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Abstract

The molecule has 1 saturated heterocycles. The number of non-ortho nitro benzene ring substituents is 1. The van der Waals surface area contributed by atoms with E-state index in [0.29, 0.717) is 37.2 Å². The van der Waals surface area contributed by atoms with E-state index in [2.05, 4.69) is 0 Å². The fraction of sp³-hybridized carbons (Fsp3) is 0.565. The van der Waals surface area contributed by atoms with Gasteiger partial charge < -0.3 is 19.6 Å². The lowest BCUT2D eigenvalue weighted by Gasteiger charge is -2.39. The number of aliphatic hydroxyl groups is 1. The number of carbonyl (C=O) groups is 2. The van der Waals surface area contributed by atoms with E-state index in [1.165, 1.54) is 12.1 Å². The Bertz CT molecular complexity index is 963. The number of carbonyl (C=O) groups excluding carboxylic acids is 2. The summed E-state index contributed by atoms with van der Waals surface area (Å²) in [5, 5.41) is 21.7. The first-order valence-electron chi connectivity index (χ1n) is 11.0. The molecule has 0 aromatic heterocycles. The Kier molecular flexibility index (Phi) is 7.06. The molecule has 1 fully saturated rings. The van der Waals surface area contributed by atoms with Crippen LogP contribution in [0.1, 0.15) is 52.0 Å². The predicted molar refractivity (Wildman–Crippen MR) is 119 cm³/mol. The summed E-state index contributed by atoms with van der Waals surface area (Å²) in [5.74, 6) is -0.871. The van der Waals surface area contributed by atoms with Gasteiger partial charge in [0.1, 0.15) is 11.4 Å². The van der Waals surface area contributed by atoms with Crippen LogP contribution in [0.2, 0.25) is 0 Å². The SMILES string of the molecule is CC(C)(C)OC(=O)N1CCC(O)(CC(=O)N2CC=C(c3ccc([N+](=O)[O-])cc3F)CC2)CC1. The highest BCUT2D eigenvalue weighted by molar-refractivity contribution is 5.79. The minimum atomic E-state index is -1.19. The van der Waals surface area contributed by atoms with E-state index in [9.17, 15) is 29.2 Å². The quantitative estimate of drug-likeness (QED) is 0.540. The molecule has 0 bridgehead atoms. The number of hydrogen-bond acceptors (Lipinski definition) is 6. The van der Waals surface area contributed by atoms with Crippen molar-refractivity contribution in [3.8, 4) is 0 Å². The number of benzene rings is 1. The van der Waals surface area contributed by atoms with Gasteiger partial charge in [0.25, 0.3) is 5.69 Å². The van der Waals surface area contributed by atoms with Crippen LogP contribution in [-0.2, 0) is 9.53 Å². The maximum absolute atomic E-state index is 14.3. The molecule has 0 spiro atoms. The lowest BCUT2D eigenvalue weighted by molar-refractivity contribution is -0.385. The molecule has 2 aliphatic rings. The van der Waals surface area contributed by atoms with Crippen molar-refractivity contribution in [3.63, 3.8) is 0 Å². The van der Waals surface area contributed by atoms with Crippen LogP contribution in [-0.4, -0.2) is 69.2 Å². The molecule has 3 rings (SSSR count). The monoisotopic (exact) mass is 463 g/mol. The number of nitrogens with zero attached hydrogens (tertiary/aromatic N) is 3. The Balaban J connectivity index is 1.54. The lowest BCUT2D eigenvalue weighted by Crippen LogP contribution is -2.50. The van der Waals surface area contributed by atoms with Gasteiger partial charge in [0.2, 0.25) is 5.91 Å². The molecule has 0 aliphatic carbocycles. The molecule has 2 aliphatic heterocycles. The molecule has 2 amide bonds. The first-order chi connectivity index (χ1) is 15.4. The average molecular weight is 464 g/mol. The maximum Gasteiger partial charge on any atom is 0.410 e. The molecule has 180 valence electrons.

Tradable White Certificates (TWC) schemes, also labelled Energy-Efficiency Certificates schemes, were recently implemented in Great Britain, Italy and France. Energy suppliers have to fund a given quantity of energy efficiency measures, or to buy so-called "white certificates" from other suppliers who exceed their target. We develop a partial equilibrium model to compare TWC schemes to other policy instruments for energy efficiency, i.e., energy taxes, subsidies on energy-saving goods and regulations fixing a minimum level of energy-efficiency. The model features an endogenous level of energy service and we analyse the influence of the substitutability between energy and energy-saving goods to produce the energy service, as well as the influence of the elasticity of demand for the energy service. We show that if the level of energy service consumption is fixed, a TWC scheme is as efficient as an energy tax, but that it is much less otherwise because it does not provide the optimal incentive to reduce the consumption of energy service. This inefficiency is worsened if energy suppliers' targets are fixed rather than proportional to the suppliers' current output. On the other hand, compared to taxes, a TWC scheme allows reaching a given level of energy savings with a lower increase in the consumers' energy price, which may ease its implementation.

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